From email and cloud storage to smartphones and tablets, there is an increasing chance that your daily routine utilises at least one Google service. As they consider new services and programs, these chances will only increase. With the myriad of ways that Google is attached to your personally identifiable information, a proper password is crucial.

Unfortunately, Google’s password authentication system is less than ideal. As recent compromises at Twitter, LinkedIn and Sony have shown, users cannot rely solely on the security of the service provider. However, by taking advantage of new features and improving the strength of your passwords, you can reduce the chances of an account compromise and protect your personal information.

Multi-factor authentication—Google’s latest account security tool

Hackers and identity thieves are constantly adding new tools and tactics to their arsenal. With the power of distributed computing and compromised servers, cracking the average password or executing wide-scale brute force attacks is becoming easier, faster and more efficient. Early technologies used to thwart these attacks included account locking and captcha services. However, even these have become less effective and can be potentially disruptive for service users.

Google’s answer to the weaknesses and concerns of these systems is multi-factor authentication. The service works by registering a mobile phone number with your Google services account. Upon your first login from an unregistered IP address, the system will initialise. Google will then text or call your mobile phone and provide a short code that must be entered into the site to gain access.

In most cases, you will not be required to enter this information again until you attempt to sign in from a new location. This makes it convenient to secure the security on your account. However, it is still important to practice proper password creation and implementation procedures as well.

Securing your Google accounts through proper practices

For most users, finding the best password implementation practices is a matter of finding a balance between convenience and overall security. In most cases, a minimum guideline for passwords should include unique passwords for each account or service, complex passwords and regular password changes. It was once considered adequate to simply create a password with at least eight unique characters.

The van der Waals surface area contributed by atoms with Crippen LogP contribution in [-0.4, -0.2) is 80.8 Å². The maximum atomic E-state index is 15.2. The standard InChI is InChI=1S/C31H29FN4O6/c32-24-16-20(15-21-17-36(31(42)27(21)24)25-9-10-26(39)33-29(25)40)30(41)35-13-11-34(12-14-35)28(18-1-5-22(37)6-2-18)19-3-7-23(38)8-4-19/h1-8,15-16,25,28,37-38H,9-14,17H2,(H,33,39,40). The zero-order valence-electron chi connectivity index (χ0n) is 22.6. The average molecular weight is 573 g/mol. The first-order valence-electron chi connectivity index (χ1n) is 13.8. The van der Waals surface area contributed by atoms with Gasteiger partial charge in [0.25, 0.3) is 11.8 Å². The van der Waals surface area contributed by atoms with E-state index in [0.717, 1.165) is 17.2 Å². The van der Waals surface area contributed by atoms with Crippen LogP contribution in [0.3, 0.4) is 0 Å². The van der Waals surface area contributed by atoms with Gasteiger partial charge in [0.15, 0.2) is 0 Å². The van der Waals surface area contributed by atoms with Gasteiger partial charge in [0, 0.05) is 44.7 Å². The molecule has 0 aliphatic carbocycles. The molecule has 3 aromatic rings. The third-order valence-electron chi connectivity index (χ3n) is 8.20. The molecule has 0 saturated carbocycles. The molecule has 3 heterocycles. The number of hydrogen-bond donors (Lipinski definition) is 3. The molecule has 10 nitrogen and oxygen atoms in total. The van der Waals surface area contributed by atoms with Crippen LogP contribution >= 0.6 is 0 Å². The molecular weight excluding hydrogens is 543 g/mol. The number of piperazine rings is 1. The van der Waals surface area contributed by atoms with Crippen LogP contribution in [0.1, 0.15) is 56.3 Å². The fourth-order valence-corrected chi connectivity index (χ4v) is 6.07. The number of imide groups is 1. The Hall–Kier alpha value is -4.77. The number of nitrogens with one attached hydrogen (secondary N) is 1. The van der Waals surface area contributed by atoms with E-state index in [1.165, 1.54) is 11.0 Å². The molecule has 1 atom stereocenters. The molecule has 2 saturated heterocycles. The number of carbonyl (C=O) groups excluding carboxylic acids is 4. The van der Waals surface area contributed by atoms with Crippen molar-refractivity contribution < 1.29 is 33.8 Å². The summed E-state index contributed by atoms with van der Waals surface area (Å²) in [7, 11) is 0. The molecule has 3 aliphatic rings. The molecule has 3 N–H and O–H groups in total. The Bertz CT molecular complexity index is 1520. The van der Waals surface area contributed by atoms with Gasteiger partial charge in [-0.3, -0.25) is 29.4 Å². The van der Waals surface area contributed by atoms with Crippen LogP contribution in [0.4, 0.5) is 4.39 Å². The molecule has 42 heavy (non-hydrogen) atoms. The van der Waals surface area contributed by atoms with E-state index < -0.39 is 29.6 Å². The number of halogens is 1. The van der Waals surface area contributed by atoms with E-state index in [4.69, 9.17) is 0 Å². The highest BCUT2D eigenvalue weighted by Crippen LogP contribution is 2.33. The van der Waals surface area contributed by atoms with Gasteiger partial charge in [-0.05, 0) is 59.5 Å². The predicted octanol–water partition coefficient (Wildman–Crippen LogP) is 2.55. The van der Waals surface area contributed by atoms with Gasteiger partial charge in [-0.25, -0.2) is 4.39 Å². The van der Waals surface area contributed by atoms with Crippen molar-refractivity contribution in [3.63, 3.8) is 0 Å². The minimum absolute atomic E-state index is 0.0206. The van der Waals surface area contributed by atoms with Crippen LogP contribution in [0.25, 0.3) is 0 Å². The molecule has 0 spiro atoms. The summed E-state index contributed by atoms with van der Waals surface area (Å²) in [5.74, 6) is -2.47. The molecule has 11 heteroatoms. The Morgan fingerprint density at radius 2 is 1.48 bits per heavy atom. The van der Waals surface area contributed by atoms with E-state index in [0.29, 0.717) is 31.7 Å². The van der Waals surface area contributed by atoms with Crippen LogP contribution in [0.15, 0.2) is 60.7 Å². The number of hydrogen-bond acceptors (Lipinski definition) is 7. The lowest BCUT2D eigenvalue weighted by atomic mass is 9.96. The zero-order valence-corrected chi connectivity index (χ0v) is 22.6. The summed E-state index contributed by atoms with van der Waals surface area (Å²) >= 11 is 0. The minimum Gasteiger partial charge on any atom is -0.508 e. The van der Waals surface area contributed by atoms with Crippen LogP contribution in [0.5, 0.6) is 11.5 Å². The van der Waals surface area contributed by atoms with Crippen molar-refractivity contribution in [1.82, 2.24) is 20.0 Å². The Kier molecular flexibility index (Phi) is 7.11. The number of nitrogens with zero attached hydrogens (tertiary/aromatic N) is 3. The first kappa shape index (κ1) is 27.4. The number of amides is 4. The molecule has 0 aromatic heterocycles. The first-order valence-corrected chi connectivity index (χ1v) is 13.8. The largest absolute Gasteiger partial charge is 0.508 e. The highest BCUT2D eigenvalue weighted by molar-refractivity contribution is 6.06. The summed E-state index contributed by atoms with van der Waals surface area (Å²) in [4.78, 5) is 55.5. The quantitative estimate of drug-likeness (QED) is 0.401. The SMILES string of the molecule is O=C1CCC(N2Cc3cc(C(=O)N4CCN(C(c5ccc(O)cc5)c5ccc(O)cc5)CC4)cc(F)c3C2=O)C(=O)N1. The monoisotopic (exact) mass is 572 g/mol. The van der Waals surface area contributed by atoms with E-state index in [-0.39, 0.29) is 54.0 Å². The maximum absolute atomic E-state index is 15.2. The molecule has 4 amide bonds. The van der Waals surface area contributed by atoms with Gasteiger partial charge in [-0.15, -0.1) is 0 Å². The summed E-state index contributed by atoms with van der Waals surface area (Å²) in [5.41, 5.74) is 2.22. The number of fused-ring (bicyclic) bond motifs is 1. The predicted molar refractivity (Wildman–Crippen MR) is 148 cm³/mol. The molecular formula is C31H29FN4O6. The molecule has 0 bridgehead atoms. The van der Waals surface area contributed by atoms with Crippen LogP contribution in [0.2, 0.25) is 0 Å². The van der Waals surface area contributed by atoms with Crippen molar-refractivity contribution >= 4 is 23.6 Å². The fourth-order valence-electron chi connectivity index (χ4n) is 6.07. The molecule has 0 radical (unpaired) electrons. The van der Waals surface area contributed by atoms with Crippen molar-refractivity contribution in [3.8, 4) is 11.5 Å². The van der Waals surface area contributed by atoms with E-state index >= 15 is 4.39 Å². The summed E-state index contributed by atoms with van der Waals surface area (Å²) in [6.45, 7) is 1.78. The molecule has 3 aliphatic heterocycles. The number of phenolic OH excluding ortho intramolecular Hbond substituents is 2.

However, in many cases, it is recommended to try to expand your passwords to at least 16 characters and include special characters, numbers and varied cases. This will help to reduce the chance of a successful brute force attack. Consider changing your password at least once every 90 days and avoid repeating passwords between accounts and password updates where possible.

When choosing a password, avoid common words, repetition or sequences. A common way of improving password security is to use a combination of words. Unfortunately, a recent research paper from Ashwini Rao shows how hackers can exploit this trend exploited easily as well. For maximum complexity, combine symbols, acronyms, abbreviations and other methods to create a password that is easy to remember but difficult to decipher.

Other tools to help improve security include password organisation programs and services, such as KeePass or LastPass. These programs are available for a variety of devices and operating systems. They also support numerous encryption methods and ways to ensure that your password database is still secure in the event that your device is lost or stolen.

Included password generators make it simple to create complex passwords with a higher degree of randomness without the need to remember them. However, if you depend on these tools, ensure you can access them when needed as without access to your database you may be locked from your accounts.

With constant improvements in Internet technologies and cloud computing, more users are conducting daily business over the Internet. While these services offer a level of convenience and functionality that was previously impossible, they also open up additional ways for malicious users to perform cyber attacks. Many companies are racing to stay ahead of security trends and provide improved security for users.

Recent adoption of multi-factor authentication by Google exemplifies this trend. As threats continue to evolve, both users and companies will need to consider further improvements to both security features and practices to ensure data security in an increasingly digital era.